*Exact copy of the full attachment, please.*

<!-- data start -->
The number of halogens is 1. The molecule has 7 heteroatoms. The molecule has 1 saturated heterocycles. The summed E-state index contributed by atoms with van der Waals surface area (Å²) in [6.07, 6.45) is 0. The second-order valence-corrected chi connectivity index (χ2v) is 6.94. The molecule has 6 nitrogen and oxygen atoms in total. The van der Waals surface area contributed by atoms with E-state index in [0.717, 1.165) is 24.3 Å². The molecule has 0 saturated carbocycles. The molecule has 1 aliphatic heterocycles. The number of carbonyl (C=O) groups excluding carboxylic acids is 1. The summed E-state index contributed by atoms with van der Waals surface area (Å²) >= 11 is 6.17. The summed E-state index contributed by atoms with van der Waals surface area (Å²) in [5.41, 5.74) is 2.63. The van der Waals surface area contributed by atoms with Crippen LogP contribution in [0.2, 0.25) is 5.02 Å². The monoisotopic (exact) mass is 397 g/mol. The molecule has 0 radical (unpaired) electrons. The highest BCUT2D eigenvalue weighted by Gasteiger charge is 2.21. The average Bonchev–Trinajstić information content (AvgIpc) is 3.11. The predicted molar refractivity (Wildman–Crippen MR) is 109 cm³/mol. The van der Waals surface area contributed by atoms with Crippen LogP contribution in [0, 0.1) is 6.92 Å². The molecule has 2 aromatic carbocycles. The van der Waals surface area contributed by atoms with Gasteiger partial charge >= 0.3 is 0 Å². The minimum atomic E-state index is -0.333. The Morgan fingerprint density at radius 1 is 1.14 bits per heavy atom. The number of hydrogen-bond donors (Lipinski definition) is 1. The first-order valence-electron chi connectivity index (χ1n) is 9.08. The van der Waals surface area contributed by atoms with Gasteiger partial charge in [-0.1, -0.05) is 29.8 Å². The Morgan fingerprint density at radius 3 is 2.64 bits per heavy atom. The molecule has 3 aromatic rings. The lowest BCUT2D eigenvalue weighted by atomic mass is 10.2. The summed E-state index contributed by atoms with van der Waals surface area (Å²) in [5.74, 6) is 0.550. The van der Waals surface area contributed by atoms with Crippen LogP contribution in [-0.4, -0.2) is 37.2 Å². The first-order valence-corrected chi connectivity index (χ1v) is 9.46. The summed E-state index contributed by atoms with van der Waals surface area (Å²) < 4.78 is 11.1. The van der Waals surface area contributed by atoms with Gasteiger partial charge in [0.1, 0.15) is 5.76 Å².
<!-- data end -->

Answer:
The number of halogens is 1. The molecule has 7 heteroatoms. The molecule has 1 saturated heterocycles. The summed E-state index contributed by atoms with van der Waals surface area (Å²) in [6.07, 6.45) is 0. The second-order valence-corrected chi connectivity index (χ2v) is 6.94. The molecule has 6 nitrogen and oxygen atoms in total. The van der Waals surface area contributed by atoms with E-state index in [0.717, 1.165) is 24.3 Å². The molecule has 0 saturated carbocycles. The molecule has 1 aliphatic heterocycles. The number of carbonyl (C=O) groups excluding carboxylic acids is 1. The summed E-state index contributed by atoms with van der Waals surface area (Å²) >= 11 is 6.17. The summed E-state index contributed by atoms with van der Waals surface area (Å²) in [5.41, 5.74) is 2.63. The van der Waals surface area contributed by atoms with Crippen LogP contribution in [0.2, 0.25) is 5.02 Å². The monoisotopic (exact) mass is 397 g/mol. The molecule has 0 radical (unpaired) electrons. The highest BCUT2D eigenvalue weighted by Gasteiger charge is 2.21. The average Bonchev–Trinajstić information content (AvgIpc) is 3.11. The predicted molar refractivity (Wildman–Crippen MR) is 109 cm³/mol. The van der Waals surface area contributed by atoms with Crippen LogP contribution in [0, 0.1) is 6.92 Å². The molecule has 2 aromatic carbocycles. The van der Waals surface area contributed by atoms with Gasteiger partial charge >= 0.3 is 0 Å². The minimum atomic E-state index is -0.333. The Morgan fingerprint density at radius 1 is 1.14 bits per heavy atom. The number of hydrogen-bond donors (Lipinski definition) is 1. The first-order valence-electron chi connectivity index (χ1n) is 9.08. The van der Waals surface area contributed by atoms with Gasteiger partial charge in [-0.1, -0.05) is 29.8 Å². The Morgan fingerprint density at radius 3 is 2.64 bits per heavy atom. The molecule has 3 aromatic rings. The lowest BCUT2D eigenvalue weighted by atomic mass is 10.2. The summed E-state index contributed by atoms with van der Waals surface area (Å²) in [5.74, 6) is 0.550. The van der Waals surface area contributed by atoms with Crippen LogP contribution in [-0.4, -0.2) is 37.2 Å². The first-order valence-corrected chi connectivity index (χ1v) is 9.46. The summed E-state index contributed by atoms with van der Waals surface area (Å²) < 4.78 is 11.1. The van der Waals surface area contributed by atoms with Gasteiger partial charge in [0.1, 0.15) is 5.76 Å².